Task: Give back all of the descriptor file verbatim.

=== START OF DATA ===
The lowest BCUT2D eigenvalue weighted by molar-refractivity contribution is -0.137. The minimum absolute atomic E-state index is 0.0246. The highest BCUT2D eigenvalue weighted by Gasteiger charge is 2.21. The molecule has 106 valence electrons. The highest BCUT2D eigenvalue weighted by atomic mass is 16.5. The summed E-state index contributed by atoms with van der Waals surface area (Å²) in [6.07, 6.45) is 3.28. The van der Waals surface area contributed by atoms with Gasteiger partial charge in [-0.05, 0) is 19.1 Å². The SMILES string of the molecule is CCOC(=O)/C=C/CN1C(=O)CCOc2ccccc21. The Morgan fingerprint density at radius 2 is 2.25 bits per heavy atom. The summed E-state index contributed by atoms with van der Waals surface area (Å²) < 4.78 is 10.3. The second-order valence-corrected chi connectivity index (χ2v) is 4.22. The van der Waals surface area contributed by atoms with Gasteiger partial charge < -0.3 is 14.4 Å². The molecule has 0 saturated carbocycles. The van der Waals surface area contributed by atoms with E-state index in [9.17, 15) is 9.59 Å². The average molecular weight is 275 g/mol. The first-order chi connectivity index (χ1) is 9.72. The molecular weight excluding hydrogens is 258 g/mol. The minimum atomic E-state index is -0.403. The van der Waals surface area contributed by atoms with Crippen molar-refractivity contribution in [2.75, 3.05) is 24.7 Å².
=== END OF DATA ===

The lowest BCUT2D eigenvalue weighted by molar-refractivity contribution is -0.137. The minimum absolute atomic E-state index is 0.0246. The highest BCUT2D eigenvalue weighted by Gasteiger charge is 2.21. The molecule has 106 valence electrons. The highest BCUT2D eigenvalue weighted by atomic mass is 16.5. The summed E-state index contributed by atoms with van der Waals surface area (Å²) in [6.07, 6.45) is 3.28. The van der Waals surface area contributed by atoms with Gasteiger partial charge in [-0.05, 0) is 19.1 Å². The SMILES string of the molecule is CCOC(=O)/C=C/CN1C(=O)CCOc2ccccc21. The Morgan fingerprint density at radius 2 is 2.25 bits per heavy atom. The summed E-state index contributed by atoms with van der Waals surface area (Å²) < 4.78 is 10.3. The second-order valence-corrected chi connectivity index (χ2v) is 4.22. The van der Waals surface area contributed by atoms with Gasteiger partial charge < -0.3 is 14.4 Å². The molecule has 0 saturated carbocycles. The van der Waals surface area contributed by atoms with E-state index in [9.17, 15) is 9.59 Å². The average molecular weight is 275 g/mol. The first-order chi connectivity index (χ1) is 9.72. The molecular weight excluding hydrogens is 258 g/mol. The minimum atomic E-state index is -0.403. The van der Waals surface area contributed by atoms with Crippen molar-refractivity contribution in [2.75, 3.05) is 24.7 Å².